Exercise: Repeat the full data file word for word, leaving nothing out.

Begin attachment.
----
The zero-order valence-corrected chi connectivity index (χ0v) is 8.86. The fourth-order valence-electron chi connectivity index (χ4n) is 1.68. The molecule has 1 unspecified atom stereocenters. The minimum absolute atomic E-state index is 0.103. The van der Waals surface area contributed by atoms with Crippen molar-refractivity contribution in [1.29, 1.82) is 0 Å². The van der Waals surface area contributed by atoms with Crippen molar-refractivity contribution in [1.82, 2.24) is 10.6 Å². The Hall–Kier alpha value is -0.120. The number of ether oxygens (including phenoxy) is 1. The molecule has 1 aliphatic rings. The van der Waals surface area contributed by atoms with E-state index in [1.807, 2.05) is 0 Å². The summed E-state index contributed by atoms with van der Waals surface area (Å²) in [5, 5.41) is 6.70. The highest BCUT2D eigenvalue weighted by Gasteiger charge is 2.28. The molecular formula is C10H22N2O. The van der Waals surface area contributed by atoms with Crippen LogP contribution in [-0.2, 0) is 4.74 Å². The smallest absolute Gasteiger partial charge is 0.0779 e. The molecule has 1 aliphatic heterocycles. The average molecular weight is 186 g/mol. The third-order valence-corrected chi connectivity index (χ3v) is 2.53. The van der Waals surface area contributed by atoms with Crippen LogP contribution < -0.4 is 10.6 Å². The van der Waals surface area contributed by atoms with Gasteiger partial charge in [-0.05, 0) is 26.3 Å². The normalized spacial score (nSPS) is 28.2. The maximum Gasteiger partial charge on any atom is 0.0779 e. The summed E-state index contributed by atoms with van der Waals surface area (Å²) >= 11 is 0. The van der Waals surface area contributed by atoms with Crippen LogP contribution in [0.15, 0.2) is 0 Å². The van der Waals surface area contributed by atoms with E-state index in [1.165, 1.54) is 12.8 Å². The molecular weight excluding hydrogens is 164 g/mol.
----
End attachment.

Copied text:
The zero-order valence-corrected chi connectivity index (χ0v) is 8.86. The fourth-order valence-electron chi connectivity index (χ4n) is 1.68. The molecule has 1 unspecified atom stereocenters. The minimum absolute atomic E-state index is 0.103. The van der Waals surface area contributed by atoms with Crippen molar-refractivity contribution in [1.29, 1.82) is 0 Å². The van der Waals surface area contributed by atoms with Crippen molar-refractivity contribution in [1.82, 2.24) is 10.6 Å². The Hall–Kier alpha value is -0.120. The number of ether oxygens (including phenoxy) is 1. The molecule has 1 aliphatic rings. The van der Waals surface area contributed by atoms with E-state index in [1.807, 2.05) is 0 Å². The summed E-state index contributed by atoms with van der Waals surface area (Å²) in [5, 5.41) is 6.70. The highest BCUT2D eigenvalue weighted by Gasteiger charge is 2.28. The molecular formula is C10H22N2O. The van der Waals surface area contributed by atoms with Crippen LogP contribution in [-0.2, 0) is 4.74 Å². The smallest absolute Gasteiger partial charge is 0.0779 e. The molecule has 1 aliphatic heterocycles. The average molecular weight is 186 g/mol. The third-order valence-corrected chi connectivity index (χ3v) is 2.53. The van der Waals surface area contributed by atoms with Crippen LogP contribution < -0.4 is 10.6 Å². The van der Waals surface area contributed by atoms with Gasteiger partial charge in [-0.05, 0) is 26.3 Å². The normalized spacial score (nSPS) is 28.2. The maximum Gasteiger partial charge on any atom is 0.0779 e. The summed E-state index contributed by atoms with van der Waals surface area (Å²) >= 11 is 0. The van der Waals surface area contributed by atoms with Crippen LogP contribution in [0.15, 0.2) is 0 Å². The van der Waals surface area contributed by atoms with E-state index in [1.165, 1.54) is 12.8 Å². The molecular weight excluding hydrogens is 164 g/mol.